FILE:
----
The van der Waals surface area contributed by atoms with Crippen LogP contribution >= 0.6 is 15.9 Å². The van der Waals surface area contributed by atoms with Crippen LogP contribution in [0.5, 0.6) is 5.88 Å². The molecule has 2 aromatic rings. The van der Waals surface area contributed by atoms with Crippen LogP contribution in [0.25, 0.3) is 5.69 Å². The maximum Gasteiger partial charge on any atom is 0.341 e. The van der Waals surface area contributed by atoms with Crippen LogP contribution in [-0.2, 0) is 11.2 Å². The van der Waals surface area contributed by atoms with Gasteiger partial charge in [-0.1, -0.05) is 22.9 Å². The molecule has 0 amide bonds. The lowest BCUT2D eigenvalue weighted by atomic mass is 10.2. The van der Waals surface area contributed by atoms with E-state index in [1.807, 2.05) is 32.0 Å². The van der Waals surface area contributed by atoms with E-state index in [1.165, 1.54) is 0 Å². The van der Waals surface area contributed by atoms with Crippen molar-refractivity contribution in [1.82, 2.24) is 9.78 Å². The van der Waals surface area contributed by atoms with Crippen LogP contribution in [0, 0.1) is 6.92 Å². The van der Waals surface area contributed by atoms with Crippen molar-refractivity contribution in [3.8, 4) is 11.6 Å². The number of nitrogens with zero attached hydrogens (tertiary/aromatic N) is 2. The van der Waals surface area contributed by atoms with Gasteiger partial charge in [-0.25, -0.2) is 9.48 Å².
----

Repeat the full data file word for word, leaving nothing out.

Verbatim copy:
The van der Waals surface area contributed by atoms with Crippen LogP contribution >= 0.6 is 15.9 Å². The van der Waals surface area contributed by atoms with Crippen LogP contribution in [0.5, 0.6) is 5.88 Å². The molecule has 2 aromatic rings. The van der Waals surface area contributed by atoms with Crippen LogP contribution in [0.25, 0.3) is 5.69 Å². The maximum Gasteiger partial charge on any atom is 0.341 e. The van der Waals surface area contributed by atoms with Crippen LogP contribution in [-0.2, 0) is 11.2 Å². The van der Waals surface area contributed by atoms with Gasteiger partial charge in [-0.1, -0.05) is 22.9 Å². The molecule has 0 amide bonds. The lowest BCUT2D eigenvalue weighted by atomic mass is 10.2. The van der Waals surface area contributed by atoms with E-state index in [1.807, 2.05) is 32.0 Å². The van der Waals surface area contributed by atoms with E-state index in [1.165, 1.54) is 0 Å². The van der Waals surface area contributed by atoms with Crippen molar-refractivity contribution in [1.82, 2.24) is 9.78 Å². The van der Waals surface area contributed by atoms with Crippen LogP contribution in [0, 0.1) is 6.92 Å². The van der Waals surface area contributed by atoms with Crippen molar-refractivity contribution in [3.8, 4) is 11.6 Å². The number of nitrogens with zero attached hydrogens (tertiary/aromatic N) is 2. The van der Waals surface area contributed by atoms with Gasteiger partial charge in [-0.25, -0.2) is 9.48 Å².